the basic issue of a condensation of additional bosons coexisting with a striped pattern is as for checkerboard. While it is useful to think of separate frozen and superuid bosons, these quantum particles are indistinguishable. All the bosons simultaneously participate in both types of long range order. Calculations supporting this intuitive physical picture are primarily based on mean eld theory with spin wave stability analysis. They initially dealt with checkerboard charge order where the ordering vector for the structure factor is k = (, ). Liu and Fisher [6] argued that the supersolid phase exists for hardcore bosons with nn repulsion, but that it is unstable in the sense that the critical velocity vanishes. If nnn repulsion is present, the supersolid can be stabilized. [15] Numerical simulations of the quantum phase model (QPM), [14] which describes soft-core bosons, showed that the (, ) supersolid phase exists even without nnn repulsion, due to the soft cores. The supersolid is present even at halflling, i.e. in the absence of any defects [10]. Simulations of the hardcore bosonic Hubbard model similarly found that the supersolid phase exists in the absence of nnn repulsion o half lling, but unlike the QPM is absent at halflling. In addition, a mean eld with spin wave analysis showed that this supersolid phase has a nite critical velocity. [11,8] However, it is generally accepted that at least in the presence of nnn repulsion, the (, ) supersolid phase is stable. Discussions of stability based on nonvanishing critical velocity examine the eects of low energy excitations on an existing supersolid phase. To our knowledge, however, there has been no discussion or numerical verication of the underlying thermodynamic stability of either of these supersolid phases against phase separation. Simulations done at xed particle number which found simultaneous diagonal and odiagonal long range order, [8,10,11,16,17], do not address the possibility of phase separation. In what follows we examine thermodynamic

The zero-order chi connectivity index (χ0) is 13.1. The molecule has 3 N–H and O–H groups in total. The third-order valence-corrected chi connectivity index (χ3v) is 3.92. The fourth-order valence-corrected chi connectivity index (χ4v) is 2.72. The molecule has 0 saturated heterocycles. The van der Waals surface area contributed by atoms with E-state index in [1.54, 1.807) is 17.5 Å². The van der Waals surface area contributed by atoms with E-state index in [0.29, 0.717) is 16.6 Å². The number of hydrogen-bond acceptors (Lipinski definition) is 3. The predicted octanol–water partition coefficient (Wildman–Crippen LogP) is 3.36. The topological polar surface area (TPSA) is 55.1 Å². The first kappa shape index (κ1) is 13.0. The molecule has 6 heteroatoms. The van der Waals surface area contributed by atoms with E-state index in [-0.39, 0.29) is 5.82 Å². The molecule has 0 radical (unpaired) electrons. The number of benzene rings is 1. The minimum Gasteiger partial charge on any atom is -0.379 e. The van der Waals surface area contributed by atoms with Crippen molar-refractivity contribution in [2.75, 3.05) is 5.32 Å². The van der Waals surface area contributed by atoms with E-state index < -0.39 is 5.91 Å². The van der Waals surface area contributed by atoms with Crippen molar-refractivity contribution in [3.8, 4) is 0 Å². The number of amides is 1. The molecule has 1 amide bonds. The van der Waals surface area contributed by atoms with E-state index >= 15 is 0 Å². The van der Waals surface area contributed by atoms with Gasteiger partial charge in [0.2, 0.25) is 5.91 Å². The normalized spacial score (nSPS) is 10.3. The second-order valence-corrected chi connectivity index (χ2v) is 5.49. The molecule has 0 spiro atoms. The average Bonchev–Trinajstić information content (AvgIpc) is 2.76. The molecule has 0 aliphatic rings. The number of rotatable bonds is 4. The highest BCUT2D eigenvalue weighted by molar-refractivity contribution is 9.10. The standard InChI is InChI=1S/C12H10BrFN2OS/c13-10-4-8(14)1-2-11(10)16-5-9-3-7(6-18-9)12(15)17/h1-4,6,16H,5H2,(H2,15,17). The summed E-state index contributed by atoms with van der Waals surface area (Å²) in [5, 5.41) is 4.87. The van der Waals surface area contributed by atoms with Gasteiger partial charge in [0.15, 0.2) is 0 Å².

stability of the checkerboard and striped supersolids by constructing the chemical potentialparticle number relation and calculating the compressibility. We use a new Dual Quantum Monte Carlo Algorithm [18] to simulate the hardcore bosonic Hubbard model, H = t

ij

(a aj + a ai ) i j ni nj + V2

ij ik

+ V1

ni nk .

(1)

ai (a ) are destruction (creation) operators of hardcore i bosons on site i of a 2d square lattice, and ni is the density at site i. The hopping parameter is chosen to be t = 1 to x the energy scale. V1 (V2 ) is the near neighbor (next near neighbor) interaction. At V2 = 0, and after an appropriate sublattice spin rotation, this boson 1 model is equivalent to the spin 2 antiferromagnetic XXZ model. In this language, superuid order corresponds to magnetic order in the XY plane, while density order cor- 20 responds to magnetic order in the Z direction.

15

cases s is nonzero everywhere except precisely at half lling, but S(q) also remains large o halflling, indicating solid order. Using nite size scaling to extrapolate to the limit of innite lattice size for these xed density systems, [8,10,11,16,17] one can show that density correlations are indeed still long ranged o half-lling where s = 0. The conclusion is that checkerboard and striped supersolid phases exist in the thermodynamic limit. Already, however, it was remarked [8] that the energy versus density curves had small negative curvature in the (, ) supersolid phase. It was speculated that this was evidence for phase separation. The (, 0) supersolid phase showed no such negative curvature. It was recently shown numerically [17] that the easyaxis spin-1/2 XXZ model on a square lattice exhibits a rst order spinop transition. These results conrm the discontinuous nature of the transition from the superuid phase as is adjusted in the absence of nnn repulsion.